1. Continuous Integration/Continuous Deployment (CI/CD) for AI on AKS


    Continuous Integration/Continuous Deployment (CI/CD) is a method to frequently deliver apps to customers by introducing automation into the stages of app development. The main concepts attributed to CI/CD are continuous integration, continuous deployment, and continuous delivery. CI/CD bridges the gaps between development and operation activities and teams by enforcing automation in building, testing, and deployment of applications.

    Azure Kubernetes Service (AKS) is a managed container orchestration service, based on Kubernetes, which is available on the Microsoft Azure public cloud. An organization can use AKS to deploy, scale, and manage Docker containers and container-based applications across a cluster of container hosts.

    In the context of AKS, CI/CD typically involves:

    • Using source control repositories such as GitHub or GitLab to manage code.
    • Automating the testing of the code in the repository.
    • Using a CI/CD pipeline to build and test the code, then deploy it to an AKS cluster. Tools such as Azure Pipelines, Jenkins, GitHub Actions, or GitLab CI can be used for this purpose.

    To set up CI/CD for AI on AKS using Pulumi, you would need to:

    • Define the infrastructure for the AKS cluster using Pulumi's infrastructure-as-code.
    • Integrate CI/CD tooling with Pulumi to deploy changes to the AKS cluster.

    Here is a program written in Python using Pulumi that would establish the basis for a CI/CD setup by defining a simple AKS cluster. Post which you can integrate it with your preferred CI/CD tooling to deploy workloads:

    import pulumi import pulumi_azure_native as azure_native # Define the AKS cluster. managed_cluster = azure_native.containerservice.ManagedCluster( resource_name="my-aks-cluster", resource_group_name="my_resource_group", location="East US", # If you have more fine grained identity requirements, you'd configure them here. identity={ 'type': 'SystemAssigned', # Using a system assigned identity for simplicity. }, # Configure the agent pool with the desired VM size, number of replicas, etc. agent_pool_profiles=[{ 'name': 'agentpool', 'count': 2, 'vm_size': 'Standard_DS2_v2', 'os_type': 'Linux', 'mode': 'System', }], # Specify additional cluster settings as needed for your workload. # Including settings for networking, DNS, Linux profile, etc. dns_prefix="mydnsprefix", kubernetes_version="1.21.2", ) # Export the kubeconfig to be used by kubectl and CI/CD systems to deploy apps to the cluster. pulumi.export('kubeconfig', pulumi.Output.secret(managed_cluster.kube_config_raw))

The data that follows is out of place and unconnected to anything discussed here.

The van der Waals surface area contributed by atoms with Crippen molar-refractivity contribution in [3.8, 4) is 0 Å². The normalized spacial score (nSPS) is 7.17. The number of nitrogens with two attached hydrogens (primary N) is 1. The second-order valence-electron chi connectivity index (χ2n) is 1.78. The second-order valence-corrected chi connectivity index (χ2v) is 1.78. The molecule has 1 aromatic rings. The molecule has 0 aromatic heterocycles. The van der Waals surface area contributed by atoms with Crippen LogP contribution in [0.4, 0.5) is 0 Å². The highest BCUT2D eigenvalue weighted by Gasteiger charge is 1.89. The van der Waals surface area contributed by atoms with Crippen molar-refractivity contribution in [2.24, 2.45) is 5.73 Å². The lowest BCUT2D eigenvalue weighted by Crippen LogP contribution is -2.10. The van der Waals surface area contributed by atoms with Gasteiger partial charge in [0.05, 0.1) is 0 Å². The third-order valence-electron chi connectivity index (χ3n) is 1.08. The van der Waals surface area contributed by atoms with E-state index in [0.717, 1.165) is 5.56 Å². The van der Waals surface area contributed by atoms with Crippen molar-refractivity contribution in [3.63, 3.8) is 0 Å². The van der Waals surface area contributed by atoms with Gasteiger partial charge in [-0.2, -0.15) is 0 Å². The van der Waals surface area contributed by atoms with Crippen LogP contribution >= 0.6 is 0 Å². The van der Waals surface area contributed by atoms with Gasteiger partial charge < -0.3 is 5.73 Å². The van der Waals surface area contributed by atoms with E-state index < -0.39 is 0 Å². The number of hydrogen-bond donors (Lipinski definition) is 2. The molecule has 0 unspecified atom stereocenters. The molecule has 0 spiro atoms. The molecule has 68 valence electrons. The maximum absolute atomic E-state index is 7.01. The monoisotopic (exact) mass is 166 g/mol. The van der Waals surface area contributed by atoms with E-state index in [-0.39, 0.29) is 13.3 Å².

In this program:

    • We create an AKS cluster with a system-assigned identity.
    • We configure an agent pool with the Standard_DS2_v2 VM size, but you might want to choose something that matches your workload needs.
    • We're using a fixed version of Kubernetes, but you might want to make this customizable depending on how you manage updates.
    • We're exporting the Kubernetes configuration, which would be used by kubectl to interact with the cluster. This secret should be stored securely and used in your CI/CD pipelines.

    Next steps after creating an AKS cluster with Pulumi:

    1. Set up a CI/CD pipeline using a tool like GitHub Actions, GitLab CI, Jenkins, or Azure DevOps.
    2. Configure the pipeline to trigger on code repository changes.
    3. Use Pulumi within the pipeline to deploy updates to the AKS cluster.
    4. Add steps to the pipeline to build your AI application's Docker container, push it to a container registry, and then deploy it to the AKS cluster.

    It's important to note that running this Pulumi program deploys the basic AKS infrastructure, and it doesn't include the deployment of any specific application. The application deployment and CI/CD automation are generally handled outside the scope of this code and would be set up as part of the CI/CD pipeline configuration.

    Ensure that your CI/CD system has the necessary permissions to interact with Azure and your Kubernetes cluster. This will likely involve setting up service connections or secret variables with the required cloud provider credentials.